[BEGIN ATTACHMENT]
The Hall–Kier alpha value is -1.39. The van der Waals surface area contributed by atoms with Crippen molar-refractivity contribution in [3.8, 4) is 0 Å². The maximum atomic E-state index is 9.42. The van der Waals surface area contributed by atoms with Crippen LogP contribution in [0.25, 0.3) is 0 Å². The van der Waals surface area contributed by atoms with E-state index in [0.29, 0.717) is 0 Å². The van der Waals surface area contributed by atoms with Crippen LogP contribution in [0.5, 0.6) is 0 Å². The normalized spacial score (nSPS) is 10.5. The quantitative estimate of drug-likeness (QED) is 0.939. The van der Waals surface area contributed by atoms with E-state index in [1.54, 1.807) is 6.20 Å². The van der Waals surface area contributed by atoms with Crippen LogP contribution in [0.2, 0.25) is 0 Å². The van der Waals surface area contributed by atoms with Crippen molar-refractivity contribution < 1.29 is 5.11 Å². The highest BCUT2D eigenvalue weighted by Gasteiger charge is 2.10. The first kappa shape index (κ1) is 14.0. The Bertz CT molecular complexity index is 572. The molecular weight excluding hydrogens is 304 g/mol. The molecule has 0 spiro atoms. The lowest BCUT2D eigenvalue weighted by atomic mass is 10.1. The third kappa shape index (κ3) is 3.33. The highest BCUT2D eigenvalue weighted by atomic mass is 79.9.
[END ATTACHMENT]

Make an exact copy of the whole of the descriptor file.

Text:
The Hall–Kier alpha value is -1.39. The van der Waals surface area contributed by atoms with Crippen molar-refractivity contribution in [3.8, 4) is 0 Å². The maximum atomic E-state index is 9.42. The van der Waals surface area contributed by atoms with Crippen LogP contribution in [0.25, 0.3) is 0 Å². The van der Waals surface area contributed by atoms with E-state index in [0.29, 0.717) is 0 Å². The van der Waals surface area contributed by atoms with Crippen LogP contribution in [0.5, 0.6) is 0 Å². The normalized spacial score (nSPS) is 10.5. The quantitative estimate of drug-likeness (QED) is 0.939. The van der Waals surface area contributed by atoms with E-state index in [1.54, 1.807) is 6.20 Å². The van der Waals surface area contributed by atoms with Crippen LogP contribution in [0.2, 0.25) is 0 Å². The van der Waals surface area contributed by atoms with Crippen molar-refractivity contribution < 1.29 is 5.11 Å². The highest BCUT2D eigenvalue weighted by Gasteiger charge is 2.10. The first kappa shape index (κ1) is 14.0. The Bertz CT molecular complexity index is 572. The molecular weight excluding hydrogens is 304 g/mol. The molecule has 0 spiro atoms. The lowest BCUT2D eigenvalue weighted by atomic mass is 10.1. The third kappa shape index (κ3) is 3.33. The highest BCUT2D eigenvalue weighted by atomic mass is 79.9.